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Pacific Storm and Surf Forecast
Updated: April 19, 2007 10:20 PM
Buoys: Northern CA - Southern CA - Hawaii - Gulf of Alaska - Pacific Northwest
Buoy Forecast:
Northern CA - Southern CA - Hawaii - Gulf of Alaska - Pacific Northwest
Pacific Links:  Atmospheric Models - Buoy Data - Current Weather - Wave Models
Forecast Archives: Enter Here
A chronology of recent Mavericks Underground forecasts. Once you enter, just click on the HTML file forecast you want to review (e.g. 073199.html equals July 31, 1999). To view the maps that correspond to that forecast date, select the html file labeled 073199 maps.html
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Swell Potential Rating = 3.5 - California & 2.5 - Hawaii
Using the 'Winter' Scale
(See Swell Category Table link at bottom of page)
Probability for presence of largest swells in near-shore waters of NCal, SCal or Hawaii.    
Issued for Week of Monday 4/16 thru Sun 4/22
Swell Potential Rating Categories
5 = Good probability for 3 or more days of Significant swell
4 = Good probability for 1-2 days of Significant swell
3 = Good probability for 3 or more days of Utility swell
2 = Good probability for  1-2 days of Utility swell
1 = Good probability for 3 or more days of Impulse or Windswell
0 = Low probability for 1-2 days of Impulse or Windswell   

Gulf Storm Pattern Nearly-Peaking
South Pacific To Start Moving

 

PACIFIC OVERVIEW
On Thursday (4/19) Northern CA surf was 2-3 ft overhead but cleaner than days past. South facing breaks in Santa Cruz were chest high. Central California surf was head high to 1 ft overhead. Southern CA from Santa Barbara to just north of LA was thigh to waist high at the best spots. The LA Area southward to Orange County was waist to chest high. Southward from Orange County into San Diego best breaks were waist to chest high. The North Shore of Oahu was waist high. The South Shore was pushing chest high. The East Shore was head high to one foot overhead.

North/Central California was getting the tail end of swell from the Gulf/dateline region, but on the way down. Southern California was getting some wrap-around action from the Gulf of Alaska. Hawaii was getting a little pulse of southern hemi swell with nothing to going on on the North Shore. The South Pacific remains asleep with no relief suggested until early next week when a reasonably decent storm pattern is forecast to set up east of New Zealand. The North Pacific remains reasonably active but not impressive with one storm pushing over the dateline and another on the charts for the weekend providing some sideband potential for Hawaii and a bit more direct energy for California and the Pacific Northwest. But after that things to really settle down. Considering the time of year, that's about right. See details below...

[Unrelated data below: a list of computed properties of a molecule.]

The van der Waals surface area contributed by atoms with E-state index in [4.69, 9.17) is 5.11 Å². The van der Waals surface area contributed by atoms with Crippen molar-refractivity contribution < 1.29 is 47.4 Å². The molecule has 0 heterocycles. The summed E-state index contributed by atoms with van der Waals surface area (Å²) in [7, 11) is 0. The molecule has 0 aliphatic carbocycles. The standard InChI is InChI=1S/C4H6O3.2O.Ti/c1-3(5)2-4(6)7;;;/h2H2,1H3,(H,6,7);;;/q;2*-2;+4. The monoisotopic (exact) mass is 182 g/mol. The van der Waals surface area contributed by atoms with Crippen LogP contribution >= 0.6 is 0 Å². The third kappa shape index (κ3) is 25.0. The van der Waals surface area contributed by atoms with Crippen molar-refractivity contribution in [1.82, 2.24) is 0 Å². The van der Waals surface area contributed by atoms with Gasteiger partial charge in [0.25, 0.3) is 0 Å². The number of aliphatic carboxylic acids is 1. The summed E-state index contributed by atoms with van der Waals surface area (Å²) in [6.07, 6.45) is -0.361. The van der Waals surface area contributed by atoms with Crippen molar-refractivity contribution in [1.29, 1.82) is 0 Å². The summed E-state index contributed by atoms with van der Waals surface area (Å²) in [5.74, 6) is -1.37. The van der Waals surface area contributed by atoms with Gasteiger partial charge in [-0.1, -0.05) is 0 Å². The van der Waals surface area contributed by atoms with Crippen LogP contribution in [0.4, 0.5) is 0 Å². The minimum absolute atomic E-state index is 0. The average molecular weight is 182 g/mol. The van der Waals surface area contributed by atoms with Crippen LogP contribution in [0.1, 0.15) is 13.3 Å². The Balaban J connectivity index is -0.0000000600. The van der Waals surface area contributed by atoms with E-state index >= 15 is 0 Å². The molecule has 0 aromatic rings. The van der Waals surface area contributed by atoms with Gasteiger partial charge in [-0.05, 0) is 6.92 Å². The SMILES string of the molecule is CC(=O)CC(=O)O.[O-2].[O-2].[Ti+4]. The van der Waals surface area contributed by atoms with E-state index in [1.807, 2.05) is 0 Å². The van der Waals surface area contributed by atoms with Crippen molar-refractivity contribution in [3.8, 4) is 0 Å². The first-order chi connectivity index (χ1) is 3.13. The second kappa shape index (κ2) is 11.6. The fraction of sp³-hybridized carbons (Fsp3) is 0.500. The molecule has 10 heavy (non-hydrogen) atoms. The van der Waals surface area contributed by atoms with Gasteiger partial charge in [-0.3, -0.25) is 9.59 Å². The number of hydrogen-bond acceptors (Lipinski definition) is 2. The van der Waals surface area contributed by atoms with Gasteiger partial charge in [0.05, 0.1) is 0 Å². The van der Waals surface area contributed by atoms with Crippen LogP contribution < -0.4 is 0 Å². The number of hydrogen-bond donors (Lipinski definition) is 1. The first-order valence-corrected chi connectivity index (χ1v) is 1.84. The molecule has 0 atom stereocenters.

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SHORT- TERM FORECAST
Current marine weather and wave analysis plus forecast conditions for the next 72 hours

North Pacific

Overview
Thursdays jetstream charts (4/19) for the North Pacific depicted a moderate flow tracking off Japan rippling gently northeast into the Gulf of Alaska with a series of 3 troughs imbedded in it. The first trough was just off Japan with the second over the dateline and the third push into the Pacific Northwest. Winds were generally 130-140 kts over the length of the jet providing modest support for surface level gale development in the aforementioned troughs. Over the next 72 hours the pattern to remain pretty much unchanged though tilting a little more towards a flat flow across the North Pacific. Reasonable support for surface level gale development, especially from the dateline into the Western Gulf of Alaska. Beyond 72 hours more of the same is forecast but with the jet flattening out even more and lighting gently more to the north, consistent with the seasonal change towards Summer. Still some degree of support for surface level gale development suggested.

At the surface today high pressure at 1028 mbs was 800 nmiles north-northeast of Hawaii trying to push up into the Gulf of Alaska and driving brisk trades over Hawaii, but low pressure was trying to get the upper hand in the Gulf and over the dateline. A very weak non-productive low was off Oregon sinking southeast, remnants of the system that is to make weekend swell for California (see Weekend Gulf Swell below), bringing the possibility of rain and some winds for North and Central CA Thurs PM/Fri AM. Of more interest was a broad gale low was pushing over the dateline bound for the Gulf of Alaska (see Dateline Storm below). Over the next 72 hrs the Dateline Storm to try and make headway in to the Gulf, but fade before reaching it's destination. The next storm in line to develop decently, then fade as well but making a little more headway east. Swell to result for both Hawaii and California with some luck.

 

Weekend Gulf Swell (North Central CA)